Late last month a new programme of study for design and technology in England’s schools was submitted to government by the Design and Technology Association and Education for Engineering.
This document is the result of painstaking debate among around 50 educationalists, teachers and industry representatives at the Royal Academy of Engineering (RAE) on April 20 – a debate which was provoked by the release of the Government’s own draft programme of study for design and technology in February.
Left to its own devices, Government would have implemented a programme to make design and technology a vehicle for the promotion of domestic craft skills and being handy round the home. Its proposals bore no relevance to the knowledge and skills needed for 21st century industry and their style stood in stark contrast to the new computing curriculum which was developed by industry and education experts, including myself, in order to prepare young people to live and work in our technologically advanced society.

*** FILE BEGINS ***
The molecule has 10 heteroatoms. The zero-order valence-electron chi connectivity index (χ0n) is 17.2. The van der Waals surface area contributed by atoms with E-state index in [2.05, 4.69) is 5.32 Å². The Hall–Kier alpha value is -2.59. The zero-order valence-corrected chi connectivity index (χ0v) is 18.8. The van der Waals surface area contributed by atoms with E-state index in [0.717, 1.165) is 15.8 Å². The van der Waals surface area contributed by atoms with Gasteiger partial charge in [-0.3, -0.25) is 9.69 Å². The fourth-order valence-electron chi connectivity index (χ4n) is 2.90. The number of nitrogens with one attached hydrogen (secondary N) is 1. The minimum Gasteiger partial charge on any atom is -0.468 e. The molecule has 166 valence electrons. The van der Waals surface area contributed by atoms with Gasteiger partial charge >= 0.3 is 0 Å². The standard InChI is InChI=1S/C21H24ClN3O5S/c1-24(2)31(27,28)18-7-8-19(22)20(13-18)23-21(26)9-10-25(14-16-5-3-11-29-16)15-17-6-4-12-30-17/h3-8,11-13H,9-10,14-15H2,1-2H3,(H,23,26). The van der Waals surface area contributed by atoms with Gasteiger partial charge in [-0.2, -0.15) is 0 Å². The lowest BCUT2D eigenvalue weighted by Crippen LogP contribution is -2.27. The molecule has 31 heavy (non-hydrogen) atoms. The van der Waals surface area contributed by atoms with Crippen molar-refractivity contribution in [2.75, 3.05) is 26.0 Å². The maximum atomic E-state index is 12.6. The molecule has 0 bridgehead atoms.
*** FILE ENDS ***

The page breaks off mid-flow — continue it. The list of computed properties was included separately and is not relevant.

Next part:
I urge all readers and the wider engineering community to get behind the new design and technology programme. Industry must understand and express the importance of this subject to the development of the applied STEM skills which underpin engineering and manufacturing.